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Holgate Beach, an actually nice beach on the Jershey Shore
Dana Rebmann

For most, the phrase “Jersey Shore” comes loaded with pop culture-inspired preconceived notions, often followed by eye-rolling jokes. But those in the know, well, know better. Insiders cherish the shore’s wide beaches that sport soft sand, along with the warm summer waves that offer swimmers and surfers the chance to make a splash. And while casinos may have brought Atlantic City fame, there’s fortune to be found at lesser known spots along the shoreline. Here are four beaches that will change the way you think about the Jersey Shore.

Located at the southern tip of Long Beach Island (often referred to as LBI), Holgate has one of the state’s last undeveloped barrier beaches. The Holgate Peninsula boasts more than 400 acres of barrier beach, dunes, and tidal salt marsh, and is part of the Edwin B. Forsythe National Wildlife Refuge. During the summer, more than three miles of beach are closed to people so that beach-nesting birds (some threatened or endangered) and Diamondback Terrapins can move in. But there’s a way to safely and legally get access to the protected beach: take a docent-run nature walk. Tours run all summer, Wednesdays through Sundays at 10:30 a.m. Walks last about an hour and cover topics like shorebirds and beachcombing. Bring sunscreen, bug spray, and your camera. Walks are free, no registration.


There’s something about a six-story elephant standing in the sand that just makes you smile. A National Historic Landmark and the oldest roadside attraction in America, 134-year-old Lucy the Elephant calls Margate home. You can take in the view beachside for free or tour the popular pachyderm. Guided tours run every 30 minutes at the top and bottom of the hour. Beach access: $8 for adults, $4 for ages 3-12, free for children 2 and under.


Ocean City
Loved by families, Ocean City is an annual tradition that tends to stick from one generation to the next. Throughout the summer, lifeguards keep watch on the surf from wooden stands strategically placed along the sand. Beach badges are required for all beachgoers ages 12 and older. (Most New Jersey beaches require beach tags; funds are used to maintain beaches.) After spending the day on the sand, the boardwalk comes alive with shopping, miniature golf, amusement rides, and an assortment of food — with everything from pizza and pork roll to ice cream and caramel corn. Ocean City is a dry town, so you’d like some booze, you’ll have to bring your own before you hit the city limits. Beach access: $5 for the day or $10 for the week.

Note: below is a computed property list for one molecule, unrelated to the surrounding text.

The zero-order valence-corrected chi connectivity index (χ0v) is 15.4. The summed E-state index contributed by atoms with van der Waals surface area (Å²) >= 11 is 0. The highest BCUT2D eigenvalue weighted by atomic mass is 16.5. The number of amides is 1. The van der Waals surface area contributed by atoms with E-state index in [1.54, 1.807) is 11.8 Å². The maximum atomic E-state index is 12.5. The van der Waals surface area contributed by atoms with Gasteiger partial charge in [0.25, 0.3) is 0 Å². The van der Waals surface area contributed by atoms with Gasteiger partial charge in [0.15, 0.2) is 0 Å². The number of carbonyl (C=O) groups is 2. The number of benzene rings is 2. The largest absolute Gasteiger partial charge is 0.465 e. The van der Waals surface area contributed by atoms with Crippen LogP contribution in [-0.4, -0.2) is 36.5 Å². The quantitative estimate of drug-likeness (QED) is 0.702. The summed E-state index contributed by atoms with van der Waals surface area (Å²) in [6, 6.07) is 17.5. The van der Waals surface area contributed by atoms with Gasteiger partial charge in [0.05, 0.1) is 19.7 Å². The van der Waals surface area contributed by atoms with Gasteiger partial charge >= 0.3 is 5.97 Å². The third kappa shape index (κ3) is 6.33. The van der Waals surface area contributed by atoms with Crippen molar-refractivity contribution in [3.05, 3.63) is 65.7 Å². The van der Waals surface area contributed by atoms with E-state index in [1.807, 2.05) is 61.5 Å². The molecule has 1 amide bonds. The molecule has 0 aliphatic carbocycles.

Barnegat Light
Head 18 miles north on LBI and you’ll find yourself in Barnegat Light, home to the island’s commercial fishing port, Viking Village, and Barnegat Lighthouse, perhaps better known as “Old Barney.” Climb the 217 steps to the top of Barnegat Lighthouse and you’ll be rewarded with panoramic seaside views. It’s a good trek up (and down) a single spiral staircase, but there are a few spots you can move off for a break, if needed. The lighthouse is open daily, from 10 a.m. to 4:30 p.m., Memorial Day through Labor Day. Beach access: $3 for adults, $1 for ages 6-11, free for children 5 and under.

Ocean City Beach, an actually nice beach on the Jershey Shore
Dana Rebmann

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